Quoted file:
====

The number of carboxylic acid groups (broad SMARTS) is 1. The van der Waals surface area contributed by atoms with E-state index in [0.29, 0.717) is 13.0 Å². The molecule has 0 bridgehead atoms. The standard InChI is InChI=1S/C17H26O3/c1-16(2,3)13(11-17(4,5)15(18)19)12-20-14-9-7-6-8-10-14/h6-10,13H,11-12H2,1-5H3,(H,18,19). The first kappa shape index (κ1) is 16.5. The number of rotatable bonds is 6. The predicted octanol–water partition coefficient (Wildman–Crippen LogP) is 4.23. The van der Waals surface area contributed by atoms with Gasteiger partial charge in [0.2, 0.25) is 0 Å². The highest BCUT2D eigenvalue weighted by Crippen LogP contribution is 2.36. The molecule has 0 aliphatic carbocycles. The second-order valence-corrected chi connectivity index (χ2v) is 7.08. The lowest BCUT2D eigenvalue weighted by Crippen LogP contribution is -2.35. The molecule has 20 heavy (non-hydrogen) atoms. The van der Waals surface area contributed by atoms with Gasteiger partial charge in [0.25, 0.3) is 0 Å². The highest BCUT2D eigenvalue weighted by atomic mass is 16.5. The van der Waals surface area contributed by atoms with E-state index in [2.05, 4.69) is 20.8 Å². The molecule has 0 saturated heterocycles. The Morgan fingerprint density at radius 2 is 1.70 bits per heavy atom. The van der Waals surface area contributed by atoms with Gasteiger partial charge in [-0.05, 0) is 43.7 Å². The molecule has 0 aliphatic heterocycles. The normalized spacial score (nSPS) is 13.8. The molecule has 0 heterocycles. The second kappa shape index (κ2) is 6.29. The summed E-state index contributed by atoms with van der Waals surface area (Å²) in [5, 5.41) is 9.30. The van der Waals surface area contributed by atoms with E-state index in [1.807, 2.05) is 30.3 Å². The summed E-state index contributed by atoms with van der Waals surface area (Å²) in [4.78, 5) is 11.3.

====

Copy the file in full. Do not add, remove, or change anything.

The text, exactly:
The number of carboxylic acid groups (broad SMARTS) is 1. The van der Waals surface area contributed by atoms with E-state index in [0.29, 0.717) is 13.0 Å². The molecule has 0 bridgehead atoms. The standard InChI is InChI=1S/C17H26O3/c1-16(2,3)13(11-17(4,5)15(18)19)12-20-14-9-7-6-8-10-14/h6-10,13H,11-12H2,1-5H3,(H,18,19). The first kappa shape index (κ1) is 16.5. The number of rotatable bonds is 6. The predicted octanol–water partition coefficient (Wildman–Crippen LogP) is 4.23. The van der Waals surface area contributed by atoms with Gasteiger partial charge in [0.2, 0.25) is 0 Å². The highest BCUT2D eigenvalue weighted by Crippen LogP contribution is 2.36. The molecule has 0 aliphatic carbocycles. The second-order valence-corrected chi connectivity index (χ2v) is 7.08. The lowest BCUT2D eigenvalue weighted by Crippen LogP contribution is -2.35. The molecule has 20 heavy (non-hydrogen) atoms. The van der Waals surface area contributed by atoms with Gasteiger partial charge in [0.25, 0.3) is 0 Å². The highest BCUT2D eigenvalue weighted by atomic mass is 16.5. The van der Waals surface area contributed by atoms with E-state index in [2.05, 4.69) is 20.8 Å². The molecule has 0 saturated heterocycles. The Morgan fingerprint density at radius 2 is 1.70 bits per heavy atom. The van der Waals surface area contributed by atoms with Gasteiger partial charge in [-0.05, 0) is 43.7 Å². The molecule has 0 aliphatic heterocycles. The normalized spacial score (nSPS) is 13.8. The molecule has 0 heterocycles. The second kappa shape index (κ2) is 6.29. The summed E-state index contributed by atoms with van der Waals surface area (Å²) in [5, 5.41) is 9.30. The van der Waals surface area contributed by atoms with E-state index in [1.807, 2.05) is 30.3 Å². The summed E-state index contributed by atoms with van der Waals surface area (Å²) in [4.78, 5) is 11.3.